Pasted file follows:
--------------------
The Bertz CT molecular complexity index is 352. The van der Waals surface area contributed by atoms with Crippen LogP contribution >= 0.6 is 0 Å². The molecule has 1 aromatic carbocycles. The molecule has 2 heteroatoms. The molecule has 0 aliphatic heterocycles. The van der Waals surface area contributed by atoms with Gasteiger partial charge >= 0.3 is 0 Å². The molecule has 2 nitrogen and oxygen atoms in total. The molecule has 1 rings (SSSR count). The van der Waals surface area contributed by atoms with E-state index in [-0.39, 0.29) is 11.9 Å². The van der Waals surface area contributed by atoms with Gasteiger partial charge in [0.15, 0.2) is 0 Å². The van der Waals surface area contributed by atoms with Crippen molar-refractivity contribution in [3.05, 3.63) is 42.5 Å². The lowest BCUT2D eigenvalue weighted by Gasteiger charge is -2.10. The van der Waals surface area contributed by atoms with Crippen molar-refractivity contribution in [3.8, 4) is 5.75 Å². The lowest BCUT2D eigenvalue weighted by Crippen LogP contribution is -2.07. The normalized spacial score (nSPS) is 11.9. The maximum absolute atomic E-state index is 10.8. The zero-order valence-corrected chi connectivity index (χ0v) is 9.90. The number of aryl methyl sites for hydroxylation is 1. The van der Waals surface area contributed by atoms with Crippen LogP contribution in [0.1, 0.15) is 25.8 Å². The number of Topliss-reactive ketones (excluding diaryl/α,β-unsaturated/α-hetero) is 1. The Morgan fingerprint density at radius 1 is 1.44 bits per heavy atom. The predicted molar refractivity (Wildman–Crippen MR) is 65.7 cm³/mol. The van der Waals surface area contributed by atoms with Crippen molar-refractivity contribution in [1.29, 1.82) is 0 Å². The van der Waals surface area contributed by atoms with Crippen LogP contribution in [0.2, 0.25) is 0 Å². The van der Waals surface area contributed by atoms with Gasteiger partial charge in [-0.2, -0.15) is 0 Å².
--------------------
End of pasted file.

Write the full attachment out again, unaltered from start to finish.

The Bertz CT molecular complexity index is 352. The van der Waals surface area contributed by atoms with Crippen LogP contribution >= 0.6 is 0 Å². The molecule has 1 aromatic carbocycles. The molecule has 2 heteroatoms. The molecule has 0 aliphatic heterocycles. The van der Waals surface area contributed by atoms with Gasteiger partial charge >= 0.3 is 0 Å². The molecule has 2 nitrogen and oxygen atoms in total. The molecule has 1 rings (SSSR count). The van der Waals surface area contributed by atoms with E-state index in [-0.39, 0.29) is 11.9 Å². The van der Waals surface area contributed by atoms with Gasteiger partial charge in [0.15, 0.2) is 0 Å². The van der Waals surface area contributed by atoms with Crippen molar-refractivity contribution in [3.05, 3.63) is 42.5 Å². The lowest BCUT2D eigenvalue weighted by Gasteiger charge is -2.10. The van der Waals surface area contributed by atoms with Crippen molar-refractivity contribution in [3.8, 4) is 5.75 Å². The lowest BCUT2D eigenvalue weighted by Crippen LogP contribution is -2.07. The normalized spacial score (nSPS) is 11.9. The maximum absolute atomic E-state index is 10.8. The zero-order valence-corrected chi connectivity index (χ0v) is 9.90. The number of aryl methyl sites for hydroxylation is 1. The van der Waals surface area contributed by atoms with Crippen LogP contribution in [0.1, 0.15) is 25.8 Å². The number of Topliss-reactive ketones (excluding diaryl/α,β-unsaturated/α-hetero) is 1. The Morgan fingerprint density at radius 1 is 1.44 bits per heavy atom. The predicted molar refractivity (Wildman–Crippen MR) is 65.7 cm³/mol. The van der Waals surface area contributed by atoms with Crippen molar-refractivity contribution in [1.29, 1.82) is 0 Å². The van der Waals surface area contributed by atoms with Crippen LogP contribution in [0.2, 0.25) is 0 Å². The van der Waals surface area contributed by atoms with Gasteiger partial charge in [-0.2, -0.15) is 0 Å².